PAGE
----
Some readers are confused by the different sections. For them a key:
ARCHIVE: photographs from albums; scanned documents; articles by F J Heredia.
ATTIC TROVE: informative pieces, usually brief, by R; quotations; art reproductions &c.
BOOKWORM: interesting notes on books & authors.
CUISINART: kitchen lore; recipes.
JOURNAL JOTTINGS: brief reflections on/ responses to items culled from newspapers/ magazines.
ORATORY: religious verse; images; prayers; meditations.
QUIRKS & QUARKS: humour; mostly unintentional.
SCRIBENDI CACOETHES: the writer’s itch, in prose & verse; includes family lore without names.
SEEKING: identification/ sources/ &c sought; helpful replies will be appreciated.
TREE & LEAF: family lore, more or less directly narrated.
WORKBASKET: for handwork of all sorts – ideas, designs, recipes (all right, ‘patterns’) &c.
The recipes given here are, generally speaking, not meant for the faint-hearted but for the bold & adventurous, accorded the freedom of pot & pan, stove & store-room. They do not number the crystals of sugar in a teaspoon, nor measure the length of a clove. Frequently they don’t measure any ingredients at all.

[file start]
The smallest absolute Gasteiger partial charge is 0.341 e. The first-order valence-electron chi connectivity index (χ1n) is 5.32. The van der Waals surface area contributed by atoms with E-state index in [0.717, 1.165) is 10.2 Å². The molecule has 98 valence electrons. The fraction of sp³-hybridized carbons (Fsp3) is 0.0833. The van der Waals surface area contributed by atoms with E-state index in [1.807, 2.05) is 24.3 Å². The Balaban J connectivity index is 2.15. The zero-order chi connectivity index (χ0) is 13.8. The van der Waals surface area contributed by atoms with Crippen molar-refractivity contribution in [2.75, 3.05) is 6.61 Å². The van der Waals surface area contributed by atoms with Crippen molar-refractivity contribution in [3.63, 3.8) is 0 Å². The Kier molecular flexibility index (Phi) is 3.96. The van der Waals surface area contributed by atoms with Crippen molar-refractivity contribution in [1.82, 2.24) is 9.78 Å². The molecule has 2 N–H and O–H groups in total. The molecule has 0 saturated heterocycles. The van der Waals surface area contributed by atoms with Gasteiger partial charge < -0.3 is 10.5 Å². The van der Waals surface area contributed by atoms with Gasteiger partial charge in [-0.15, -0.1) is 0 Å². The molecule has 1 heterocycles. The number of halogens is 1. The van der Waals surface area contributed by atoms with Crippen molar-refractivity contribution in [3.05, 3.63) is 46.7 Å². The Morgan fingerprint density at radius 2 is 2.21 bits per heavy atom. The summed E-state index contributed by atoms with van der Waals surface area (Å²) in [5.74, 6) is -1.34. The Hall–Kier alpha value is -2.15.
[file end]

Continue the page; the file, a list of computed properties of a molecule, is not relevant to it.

If you have not turned away already, be of good cheer. Despite the long & eccentric preambles that some recipes are burdened with, the cook who shares them is at least the fourth generation of a line of cooks. No one has been known to have dropped dead & turned blue after eating what they cooked, & many have enjoyed their cooking. So, be patient; read, mark, learn & inwardly digest these recipes – then, if you will, don apron, pick up tools & set to work.
Only the tomatoes are a fixed quantity (cannot be added to after cooking begins). All the rest is to be adjusted according to taste as the cooking proceeds.
1 kg red, soft tomatoes, chopped small
40 gms garlic chopped into fine slivers
1 scant teaspoon peppercorns
100 gms raisins – in our country, yellow raisins will do for most of us (“cheap & best”!)
75 gms ginger chips, chopped into fine slivers
2 tsps chilli powder800 gms sugar
1 ½ tsps salt
vinegar according to taste
Mix all together at once. Never leave tomatoes hanging around, salted & sugared, while you prepare the rest; it ruins the chutney.
Cook on simmer till thick enough to please you. Don’t try for too much thickening of the syrupy stuff – the chutney might caramelize. Remember to taste & adjust the sugar/ salt/ chilli/ vinegar before the chutney is done.
Bottle while hot. Cover when cool. Store in refrigerator, on the lowest shelf.
Ruth Heredia is the originator and holds the copyright to all material on this blog unless credited to some source. Please do not use it or pass it off as your own work. That is theft. If you wish to link it, quote it, or reprint in whole or in part, please be courteous enough to seek my permission.